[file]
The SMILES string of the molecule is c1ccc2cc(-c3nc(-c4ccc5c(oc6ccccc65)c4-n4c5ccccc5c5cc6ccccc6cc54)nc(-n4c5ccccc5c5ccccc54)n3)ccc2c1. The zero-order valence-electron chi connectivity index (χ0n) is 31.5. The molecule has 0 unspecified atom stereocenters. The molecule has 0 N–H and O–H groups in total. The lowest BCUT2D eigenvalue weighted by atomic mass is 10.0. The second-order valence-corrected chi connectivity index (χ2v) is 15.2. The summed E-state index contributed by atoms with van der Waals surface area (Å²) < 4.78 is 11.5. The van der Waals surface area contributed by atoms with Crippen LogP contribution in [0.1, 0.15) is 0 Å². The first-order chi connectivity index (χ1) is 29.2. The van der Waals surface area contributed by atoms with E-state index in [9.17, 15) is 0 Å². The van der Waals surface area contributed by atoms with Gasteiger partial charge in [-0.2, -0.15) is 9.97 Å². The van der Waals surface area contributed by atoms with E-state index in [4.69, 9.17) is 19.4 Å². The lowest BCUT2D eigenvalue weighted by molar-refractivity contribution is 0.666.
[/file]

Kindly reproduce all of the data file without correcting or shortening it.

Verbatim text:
The SMILES string of the molecule is c1ccc2cc(-c3nc(-c4ccc5c(oc6ccccc65)c4-n4c5ccccc5c5cc6ccccc6cc54)nc(-n4c5ccccc5c5ccccc54)n3)ccc2c1. The zero-order valence-electron chi connectivity index (χ0n) is 31.5. The molecule has 0 unspecified atom stereocenters. The molecule has 0 N–H and O–H groups in total. The lowest BCUT2D eigenvalue weighted by atomic mass is 10.0. The second-order valence-corrected chi connectivity index (χ2v) is 15.2. The summed E-state index contributed by atoms with van der Waals surface area (Å²) < 4.78 is 11.5. The van der Waals surface area contributed by atoms with Crippen LogP contribution in [0.1, 0.15) is 0 Å². The first-order chi connectivity index (χ1) is 29.2. The van der Waals surface area contributed by atoms with E-state index in [9.17, 15) is 0 Å². The van der Waals surface area contributed by atoms with Gasteiger partial charge in [-0.2, -0.15) is 9.97 Å². The van der Waals surface area contributed by atoms with E-state index in [4.69, 9.17) is 19.4 Å². The lowest BCUT2D eigenvalue weighted by molar-refractivity contribution is 0.666.